Levodopa as Initial Parkinson Treatment Shows Best Long-Term Prognostic Outcome for Quality of Life

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When compared with levodopa-sparing agents, treatment levodopa alone resulted in significantly better patient-rated Parkinson’s Disease Questionnaire activities of daily living and summary index scores.

Carl Clarke, MD, professor of clinical neurology at the University of Birmingham

Carl Clarke, MD

After 15 years of follow-up, findings from the PD MED EARLY trial showed that patient-rated quality of life (QoL) was slightly better in patients who started levodopa (LD) than LD-sparing therapies, in spite of the small increase in dyskinesia. Monoamine oxidase (MAOB) inhibitors appeared as effective as dopamine agonists (DA), with slightly better QoL than catechol-O-methyl transferase (COMT) inhibitors.1,2

These data were part of 2 presentations from the 2023 International Congress of Parkinson’s Disease and Movement Disorders (MDS), held August 27-31 in Copenhagen, Denmark. Led by Carl Clarke, MD, professor of clinical neurology at the University of Birmingham, the first analysis included 1593 newly diagnosed UK-based patients with PD who were randomly assigned 1:1:1 to LD-sparing therapy, either DA or MAOB inhibitor, or LD alone, with the primary outcome of the mobility dimension on the patient-rated Parkinson’s Disease Questionnaire (PDQ-39) QoL scale.

The trial was designed to evaluate which of these drug classes provides the greatest, long-term control and best QoL for patients with early PD. Over 15 years of follow-up, patients randomized to LD alone averaged 2.4-points (CI, 0.6-4.3; P = .01) better than patients on LD-sparing agents. In addition, this group showed significantly better PDQ-39 activities of daily living and summary index, and EuroQol (EQ)-5D scores. At the conclusion of the 15-year follow-up, dyskinesia was reported in 70% of patients on LD vs 63% of those on LD-sparing therapies (P = .005).

Subgroup analyses showed no between-group differences on outcomes based on age (<70 years vs ≥70 years) and level of disability at baseline (Hoehn and Yahr rating, 1-1.5 vs 2-5). Investigators observed findings that suggested a slightly reduced rate of dementia (HR, 0.84; 95% CI, 0.73-0.98), but there was no evidence of any difference in mortality or institutionalization rates.

READ MORE: Machine Learning Approach Shows Strong Ability to Predict Gait Dysfunction in Parkinson Disease

The second analysis from the trial focuses specifically on a cohort of patients (n = 485) who were randomized to either DA or dopamine degradation inhibitor (DDI) therapy such as an MAOB inhibitor or COMT inhibitor. Over 10-year follow-up, there were no significant between-group differences between DA and DDI therapy in any patient-rated QoL measure or in institutionalization, dementia, or mortality. Of note, PDQ-39 mobility scores were 4.8-points (CI, 1.3-8.3; P = .007) better with MAOB inhibitors than COMT inhibitors.2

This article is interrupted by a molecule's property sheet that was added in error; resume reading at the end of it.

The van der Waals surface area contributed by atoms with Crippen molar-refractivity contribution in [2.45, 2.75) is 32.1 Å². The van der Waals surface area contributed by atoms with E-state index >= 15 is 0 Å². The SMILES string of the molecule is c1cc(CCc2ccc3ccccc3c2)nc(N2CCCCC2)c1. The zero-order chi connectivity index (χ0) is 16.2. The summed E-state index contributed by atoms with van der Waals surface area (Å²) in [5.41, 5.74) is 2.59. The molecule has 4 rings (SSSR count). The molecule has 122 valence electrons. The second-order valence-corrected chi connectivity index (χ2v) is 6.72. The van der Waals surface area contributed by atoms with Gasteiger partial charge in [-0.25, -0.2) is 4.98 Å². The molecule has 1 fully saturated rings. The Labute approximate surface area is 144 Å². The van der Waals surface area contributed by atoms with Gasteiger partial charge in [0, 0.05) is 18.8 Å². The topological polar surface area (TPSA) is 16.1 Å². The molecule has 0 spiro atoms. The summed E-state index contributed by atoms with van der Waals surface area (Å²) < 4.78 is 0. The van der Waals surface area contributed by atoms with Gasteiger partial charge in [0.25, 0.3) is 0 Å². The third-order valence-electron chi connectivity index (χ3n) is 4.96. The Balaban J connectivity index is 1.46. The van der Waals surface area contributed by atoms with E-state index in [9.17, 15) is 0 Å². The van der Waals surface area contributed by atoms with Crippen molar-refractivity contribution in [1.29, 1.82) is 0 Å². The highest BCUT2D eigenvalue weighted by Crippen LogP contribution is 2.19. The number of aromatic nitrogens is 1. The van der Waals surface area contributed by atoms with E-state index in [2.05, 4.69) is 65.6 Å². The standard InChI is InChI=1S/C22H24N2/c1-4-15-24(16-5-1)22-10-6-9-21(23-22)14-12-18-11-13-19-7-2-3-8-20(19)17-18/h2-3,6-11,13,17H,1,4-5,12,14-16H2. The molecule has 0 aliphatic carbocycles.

Additional details from the analysis showed borderline significant differences on the PDQ-39 activities of daily living, emotional well-being and social support dimensions together with the summary index favoring MAOB inhibitors. Similar trends were observed for EQ-5D. There were no between-group differences on rates of institutionalization, dementia, or mortality. Exploratory analyses showed similar magnitude differences favoring DA over COMT inhibitors; however, these did not reach statistical significance.

In the original PD MED trial, published in Lancet Neurology in 2014, findings showed small but persistent benefits for patient-rated mobility scores in LD-treated patients over LD-sparing therapy. Between 2000 and 2009, PDQ-39 mobility scores were 1.4-points (95% CI, 0.0-2.9; P = .05) better in patients on MAOB inhibitors compared with those allocated to DA. In total, 28% of patients on DA and 23% of those on MAOB inhibitors discontinued allocated treatment because of adverse events compared with just 2% of those on LD (P <.0001).3

Click here for more coverage of 2023 MDS Congress.

REFERENCES
1. Clarke C, Rick C, Patel S, et al. 15-year effects of initiating treatment for Parkinson’s disease with dopamine agonists or monoamine oxidase B inhibitors compared with levodopa: final results of PD MED early disease randomization. Presented at: 2023 MDS Congress; August 27-31; Copenhagen, Denmark. Abstract 41
2. Clarke C, Rick C, Patel S, et al. Long-term effectiveness of adjuvant treatment with catechol-o-methyltransferase or monoamine oxidase B inhibitors compared with dopamine agonists in Parkinson’s disease uncontrolled by levodopa: final results of the PD MED LATER randomized clinical trial. Presented at: 2023 MDS Congress; August 27-31; Copenhagen, Denmark. Abstract 42.
3. MD MED Collaborative Group. Long-term effectiveness of dopamine agonists and monoamine oxidase B inhibitors compared with levodopa as initial treatment for Parkinson’s disease (PD MED): a large, open-label, pragmatic randomized trial. Lancet Neurol. 2014;384(9949):1196-1205. doi:10.1016/S0140-6736(14)60683-8
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